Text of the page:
The future

"The future belongs to those who give the next generation reasons to hope."
Pierre Teilhard de Chardin

(found on the back of a Daimler Sustainability report)
I love the sentiment in this quote…. perhaps something as inspiration for the LBS vision?

Dear Dean Buchanan

523966593_aabe1db54bDear Dean Buchanan,

We haven’t met yet in the flesh. In fact, I don’t think we’ve met at all (I don’t suspect you’re an avid blog-reader, although for all I know you could be). Allow me to introduce myself and take 5 minutes of your time. I know a million alumns probably want to do that, so I’ll be brief.

My name is Natasja and I’m a fresh alumn, an MBA2007 and I love LBS. I bleed LBS if you prick me. I spent more hours at our lovely buildings that I even care to acknowledge, I happily took out a whopping loan, sold my house and everything in it just so I could come here; I write about it constantly (see the archives on the right), and tell everyone who wants to listen, and a few people that really don’t want to listen, about how wonderful LBS is.

I’m glad that I’m not the only one who thinks LBS is a kick-a** place (excuse my French). The FT thinks that apart from Wharton (who, by the way, waitlisted me, and then I dinged them) we’re the most fabulous fulltime MBA around. Hurrah. Well done.

But doing well in the rankings, which is a good thing albeit not the holy grail some applicants make it out to be, is also posing a problem. To be more specific: it’s our vision that’s the issue for me. LBS’s vision is ‘to be the pre-eminent global business school’. We’re number two now. With a bit of luck and effort we’ll be number 1. And then what happens? We’ve accomplished our vision. I spend my days as a brand strategy consultant telling our clients that your vision should be aspirational. It should inspire and motivate. And frankly, ours is not doing that for me. To be pre-eminent? Why? I just don’t think it’s big enough to be honest. Not bold enough. Why do we want to be the world’s pre-eminent b-school? What’s the purpose of being number 1? I think we should think bigger, bolder and better. Somewhere towards ‘the next generation of business leaders’. Something with changing the world. Hopefully for the better. But a bit more than just being number 1. This is not a pissing match (excuse my French yet again), this is about our future. And I want to be part of a school which aspires to more than just be number 1.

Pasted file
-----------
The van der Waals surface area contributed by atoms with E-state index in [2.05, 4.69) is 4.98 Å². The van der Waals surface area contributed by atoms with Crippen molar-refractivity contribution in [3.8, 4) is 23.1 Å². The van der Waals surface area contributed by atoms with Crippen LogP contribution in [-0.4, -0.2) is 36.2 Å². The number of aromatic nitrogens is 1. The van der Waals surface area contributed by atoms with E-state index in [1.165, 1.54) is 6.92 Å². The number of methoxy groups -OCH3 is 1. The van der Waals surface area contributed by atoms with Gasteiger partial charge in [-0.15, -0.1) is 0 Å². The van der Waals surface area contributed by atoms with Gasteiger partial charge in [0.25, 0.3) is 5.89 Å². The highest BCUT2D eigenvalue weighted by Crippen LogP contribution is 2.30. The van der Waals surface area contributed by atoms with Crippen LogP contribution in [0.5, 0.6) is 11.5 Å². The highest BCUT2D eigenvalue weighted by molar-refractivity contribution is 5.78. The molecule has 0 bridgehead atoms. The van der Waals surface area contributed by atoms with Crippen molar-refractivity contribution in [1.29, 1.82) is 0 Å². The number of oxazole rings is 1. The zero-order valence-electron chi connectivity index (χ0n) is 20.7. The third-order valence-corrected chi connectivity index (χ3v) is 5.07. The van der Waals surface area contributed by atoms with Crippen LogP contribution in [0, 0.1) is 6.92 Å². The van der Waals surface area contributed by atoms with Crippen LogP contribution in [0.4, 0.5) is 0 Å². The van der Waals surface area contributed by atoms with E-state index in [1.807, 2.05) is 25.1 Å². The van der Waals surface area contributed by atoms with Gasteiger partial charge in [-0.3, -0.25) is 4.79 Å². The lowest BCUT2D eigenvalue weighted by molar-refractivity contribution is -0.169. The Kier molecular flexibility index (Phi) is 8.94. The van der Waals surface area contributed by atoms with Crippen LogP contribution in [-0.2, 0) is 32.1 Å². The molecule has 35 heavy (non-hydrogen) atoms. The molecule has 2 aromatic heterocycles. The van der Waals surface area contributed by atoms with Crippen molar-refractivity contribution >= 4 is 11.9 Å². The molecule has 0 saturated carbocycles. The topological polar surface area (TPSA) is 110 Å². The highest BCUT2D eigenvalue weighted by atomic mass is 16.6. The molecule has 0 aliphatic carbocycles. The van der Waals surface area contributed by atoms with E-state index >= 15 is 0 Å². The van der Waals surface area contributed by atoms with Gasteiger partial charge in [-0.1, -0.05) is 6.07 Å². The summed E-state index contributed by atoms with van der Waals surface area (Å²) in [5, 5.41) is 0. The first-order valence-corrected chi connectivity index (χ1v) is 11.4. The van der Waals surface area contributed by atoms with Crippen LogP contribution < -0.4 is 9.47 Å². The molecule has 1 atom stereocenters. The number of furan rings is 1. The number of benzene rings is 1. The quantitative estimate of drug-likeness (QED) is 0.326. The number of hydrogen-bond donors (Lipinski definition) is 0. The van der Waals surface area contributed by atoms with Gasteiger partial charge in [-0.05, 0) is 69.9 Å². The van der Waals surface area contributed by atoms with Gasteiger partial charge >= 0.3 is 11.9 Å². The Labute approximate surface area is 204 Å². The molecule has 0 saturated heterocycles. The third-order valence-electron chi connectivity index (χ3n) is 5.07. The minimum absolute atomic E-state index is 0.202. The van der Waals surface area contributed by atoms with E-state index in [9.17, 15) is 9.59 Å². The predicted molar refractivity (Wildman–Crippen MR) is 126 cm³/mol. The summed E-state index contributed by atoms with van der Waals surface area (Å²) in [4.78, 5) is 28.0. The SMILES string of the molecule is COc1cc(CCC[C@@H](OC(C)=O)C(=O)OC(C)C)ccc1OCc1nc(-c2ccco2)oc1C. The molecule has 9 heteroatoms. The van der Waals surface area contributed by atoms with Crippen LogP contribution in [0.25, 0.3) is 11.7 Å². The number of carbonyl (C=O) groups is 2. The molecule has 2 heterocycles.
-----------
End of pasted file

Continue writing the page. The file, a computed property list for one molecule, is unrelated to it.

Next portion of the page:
Right, that’s what I had to say. At least for now. I realise you must get tons of unsolicited advice and not all of it very constructive. So I hope this was. We’re all very happy and excited you joined us as our Dean and have high expectations of your leadership. Let me know if there’s anything I can do to help,
Yours, with warmest regards,
Natasja
MBA2007

PS Yes, I do this for a living, this vision-mission-values stuff. But this was not a pitch. It’s just my personal opinion.

More for me than anyone else

"It is better by a noble boldness to run the risk of being subject to half the evils we anticipate than to remain in cowardly listlessness for fear of what may happen." (Herodotus)

Right. I need to live this a little more. Be bold. Half the things, nay 90% of the bad things, I think are going to happen will not happen anyway. And I can deal with the other 10%. Here’s to boldness.

Quote of the day

"So many of our dreams at first seem impossible, then they seem improbable, and then, when we summon the will, they soon become inevitable."
(Christopher Reeve)